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NEW YORK, NY - JUNE 26:  Commissioner of The Big Ten Conference Jim Delany speaks at The Big Ten Network Kick Off Party at Cipriani 42nd Street on June 26, 2014 in New York City.  (Photo by Ben Gabbe/Getty Images for Wink Public Relations)
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Report: Jim Delany to retire as B1G commish in 2020

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One of the most powerful men in collegiate athletics is nearing the end of his reign.

During his time at the podium during Big Ten Media Days Tuesday, commissioner Jim Delany hinted very strongly that he would not be around when the conference’s new media rights deal expires in 2022.  In fact, the 68-year-old commish sounded fairly positive that he’ll be somewhere other than the league’s headquarters in Rosemont, Ill., when that deal comes up for negotiations.

“I have a lot of energy and a lot of interest in what’s going on in the college space today,” Delany said. “I will be around for a bit. Whether I’m around here for six years is probably a little bit beyond how I see it.”

A short time later, Nicole Auerbach of USA Today, citing a person with direct knowledge of the situation, reported that Delany will step down in 2020.  Jut when in 2020 Delany would ceded control after more than three decades on the job isn’t clear.

Delany took over as commissioner of the conference in 1989.  Arguably his greatest accomplishment in that role was helping the league to develop the Big Ten Network, an in-house ATM that has helped the conference stay in step with the SEC financially.

During his tenure, he also helped shepherd the Big ten through the maze of expansion, first with Penn State in the early nineties and then with Nebraska in 2011 and Maryland and Rutgers three years later.

2015 finalists Leonard Fournette, Christian McAffrey part of Walker Award watch list

TUSCALOOSA, AL - NOVEMBER 07:  Leonard Fournette #7 of the LSU Tigers runs the ball against the Alabama Crimson Tide during the first quarter at Bryant-Denny Stadium on November 7, 2015 in Tuscaloosa, Alabama.  (Photo by Kevin C. Cox/Getty Images)
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With 2015 winner Derrick Henry of Alabama off to the NFL, there will be a new winner of the Doak Walker Award in 2016.  Based on the projected performances of a couple of other finalists from a year ago, this year’s winner could very well come from the group below.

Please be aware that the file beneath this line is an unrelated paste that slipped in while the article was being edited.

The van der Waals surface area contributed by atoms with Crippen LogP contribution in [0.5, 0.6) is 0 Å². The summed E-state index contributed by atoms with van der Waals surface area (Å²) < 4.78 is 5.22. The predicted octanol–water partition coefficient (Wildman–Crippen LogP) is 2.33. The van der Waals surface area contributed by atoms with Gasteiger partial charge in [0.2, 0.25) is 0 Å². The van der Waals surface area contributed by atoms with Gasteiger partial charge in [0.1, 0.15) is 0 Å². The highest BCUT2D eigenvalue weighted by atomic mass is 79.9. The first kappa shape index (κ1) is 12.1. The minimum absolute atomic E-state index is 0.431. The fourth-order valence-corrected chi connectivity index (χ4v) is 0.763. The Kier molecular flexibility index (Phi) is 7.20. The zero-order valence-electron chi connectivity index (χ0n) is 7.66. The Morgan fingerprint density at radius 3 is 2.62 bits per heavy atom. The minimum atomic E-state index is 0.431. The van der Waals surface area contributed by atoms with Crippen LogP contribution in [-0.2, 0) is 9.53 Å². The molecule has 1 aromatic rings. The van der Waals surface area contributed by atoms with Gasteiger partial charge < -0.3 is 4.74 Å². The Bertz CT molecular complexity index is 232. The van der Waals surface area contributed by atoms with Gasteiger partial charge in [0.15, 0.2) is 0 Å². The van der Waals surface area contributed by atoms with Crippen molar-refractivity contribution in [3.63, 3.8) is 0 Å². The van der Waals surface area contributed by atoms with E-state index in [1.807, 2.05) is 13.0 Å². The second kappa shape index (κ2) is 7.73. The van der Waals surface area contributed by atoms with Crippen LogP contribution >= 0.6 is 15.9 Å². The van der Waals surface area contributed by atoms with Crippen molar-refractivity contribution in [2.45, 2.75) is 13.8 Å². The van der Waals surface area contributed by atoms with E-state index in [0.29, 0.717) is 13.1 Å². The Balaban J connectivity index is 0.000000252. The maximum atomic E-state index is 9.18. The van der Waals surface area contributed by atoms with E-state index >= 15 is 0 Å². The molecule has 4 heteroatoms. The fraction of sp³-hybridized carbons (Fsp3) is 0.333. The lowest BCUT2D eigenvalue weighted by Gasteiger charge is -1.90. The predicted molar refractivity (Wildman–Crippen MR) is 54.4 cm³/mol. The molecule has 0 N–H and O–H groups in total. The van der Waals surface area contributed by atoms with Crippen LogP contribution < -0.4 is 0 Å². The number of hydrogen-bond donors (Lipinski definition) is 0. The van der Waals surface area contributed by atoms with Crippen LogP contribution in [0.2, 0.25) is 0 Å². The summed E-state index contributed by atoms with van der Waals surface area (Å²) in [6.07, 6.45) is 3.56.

Thursday, the PwC SMU Athletic Forum announced a watch list that contains a whopping 76 players.  The Walker Award has ben handed out annually since 1990 to the nation’s top running back and is named in honor of former SMU great Doak Walker.

Two finalists for last year’s award have made the cut this preseason — LSU’s Leonard Fournette and Stanford’s Christian McCaffrey.

The SEC led all conferences with 13 watch listers, followed by the Big 12 (9), Big 12 (9), Pac-12 (9), ACC (8), Mountain West (6), Sun Belt (6), MAC (5), Conference USA (4) and AAC (3).  There were also four from independents (BYU, Notre Dame).

Those two independents were two of the 13 schools with two running backs listed, the others being Alabama, Arkansas, Baylor, Cal, Duke, Georgia, Tennessee, Texas, USC, Western Kentucky and Western Michigan.

Below is the complete 2016 Doak Walker Award preseason watch list:

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2015 winner Deshaun Watson one of 30 O’Brien Award watch listers

MIAMI GARDENS, FL - OCTOBER 24:  Deshaun Watson #4 of the Clemson Tigers passes during a game against the Miami Hurricanes at Sun Life Stadium on October 24, 2015 in Miami Gardens, Florida.  (Photo by Mike Ehrmann/Getty Images)
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The 2016 Davey O’Brien Award preseason watch list has a decidedly 2015 feel to it.

Included in the group of 30 watch listers is Clemson’s Deshaun Watson, the 2015 winner of the award handed out annually to the nation’s top quarterback.  Watson, a junior, is attempting to become only the second player ever, joining Oklahoma’s Jason White, to win the O’Brien twice.

Additionally, a finalist for the 2015 award, Oklahoma’s Baker Mayfield, is included, as are three other semifinalists from a year ago — Luke Falk (Washington State), Pat Mahomes (Texas Tech), Josh Rosen (UCLA), Seth Russell (Baylor) and Greg Ward Jr. (Houston).  Finally, Ohio State’s J.T. Barrett, a semifinalist for the 2014 award, is back as a quarterback to watch.

With five nominees each, the Big 12 and Big Ten lead all conferences, followed by the Pac-12 and AAC with four apiece.